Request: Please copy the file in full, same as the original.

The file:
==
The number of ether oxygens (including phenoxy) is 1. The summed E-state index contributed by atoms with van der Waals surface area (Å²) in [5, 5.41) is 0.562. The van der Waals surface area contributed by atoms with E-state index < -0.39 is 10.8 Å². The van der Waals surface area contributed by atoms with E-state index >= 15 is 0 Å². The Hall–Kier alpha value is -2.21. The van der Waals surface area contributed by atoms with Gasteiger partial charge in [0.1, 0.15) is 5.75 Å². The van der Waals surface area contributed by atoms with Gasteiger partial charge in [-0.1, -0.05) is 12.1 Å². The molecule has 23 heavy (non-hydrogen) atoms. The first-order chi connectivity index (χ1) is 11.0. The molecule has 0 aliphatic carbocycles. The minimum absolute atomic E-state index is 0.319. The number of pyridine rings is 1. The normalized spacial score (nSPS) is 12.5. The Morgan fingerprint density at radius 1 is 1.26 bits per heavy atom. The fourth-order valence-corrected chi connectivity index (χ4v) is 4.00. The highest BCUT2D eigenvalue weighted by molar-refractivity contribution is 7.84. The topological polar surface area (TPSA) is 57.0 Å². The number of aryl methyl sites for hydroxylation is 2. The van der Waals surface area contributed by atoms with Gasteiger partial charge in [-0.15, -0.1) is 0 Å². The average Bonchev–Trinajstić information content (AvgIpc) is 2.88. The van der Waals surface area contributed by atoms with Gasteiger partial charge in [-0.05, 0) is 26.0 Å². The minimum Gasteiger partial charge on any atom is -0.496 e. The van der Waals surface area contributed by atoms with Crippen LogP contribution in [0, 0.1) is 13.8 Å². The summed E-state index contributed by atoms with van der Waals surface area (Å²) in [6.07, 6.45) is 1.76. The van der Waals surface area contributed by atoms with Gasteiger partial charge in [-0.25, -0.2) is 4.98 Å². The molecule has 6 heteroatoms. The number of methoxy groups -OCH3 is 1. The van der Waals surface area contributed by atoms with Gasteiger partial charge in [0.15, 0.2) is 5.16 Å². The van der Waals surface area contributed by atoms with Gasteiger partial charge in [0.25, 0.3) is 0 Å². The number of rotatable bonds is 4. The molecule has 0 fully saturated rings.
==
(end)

The number of ether oxygens (including phenoxy) is 1. The summed E-state index contributed by atoms with van der Waals surface area (Å²) in [5, 5.41) is 0.562. The van der Waals surface area contributed by atoms with E-state index < -0.39 is 10.8 Å². The van der Waals surface area contributed by atoms with E-state index >= 15 is 0 Å². The Hall–Kier alpha value is -2.21. The van der Waals surface area contributed by atoms with Gasteiger partial charge in [0.1, 0.15) is 5.75 Å². The van der Waals surface area contributed by atoms with Gasteiger partial charge in [-0.1, -0.05) is 12.1 Å². The molecule has 23 heavy (non-hydrogen) atoms. The first-order chi connectivity index (χ1) is 11.0. The molecule has 0 aliphatic carbocycles. The minimum absolute atomic E-state index is 0.319. The number of pyridine rings is 1. The normalized spacial score (nSPS) is 12.5. The Morgan fingerprint density at radius 1 is 1.26 bits per heavy atom. The fourth-order valence-corrected chi connectivity index (χ4v) is 4.00. The highest BCUT2D eigenvalue weighted by molar-refractivity contribution is 7.84. The topological polar surface area (TPSA) is 57.0 Å². The number of aryl methyl sites for hydroxylation is 2. The van der Waals surface area contributed by atoms with Gasteiger partial charge in [-0.15, -0.1) is 0 Å². The average Bonchev–Trinajstić information content (AvgIpc) is 2.88. The van der Waals surface area contributed by atoms with Gasteiger partial charge in [-0.05, 0) is 26.0 Å². The minimum Gasteiger partial charge on any atom is -0.496 e. The van der Waals surface area contributed by atoms with Crippen LogP contribution in [0, 0.1) is 13.8 Å². The summed E-state index contributed by atoms with van der Waals surface area (Å²) in [6.07, 6.45) is 1.76. The van der Waals surface area contributed by atoms with Gasteiger partial charge in [-0.25, -0.2) is 4.98 Å². The molecule has 6 heteroatoms. The number of methoxy groups -OCH3 is 1. The van der Waals surface area contributed by atoms with Gasteiger partial charge in [0.15, 0.2) is 5.16 Å². The van der Waals surface area contributed by atoms with Gasteiger partial charge in [0.25, 0.3) is 0 Å². The number of rotatable bonds is 4. The molecule has 0 fully saturated rings.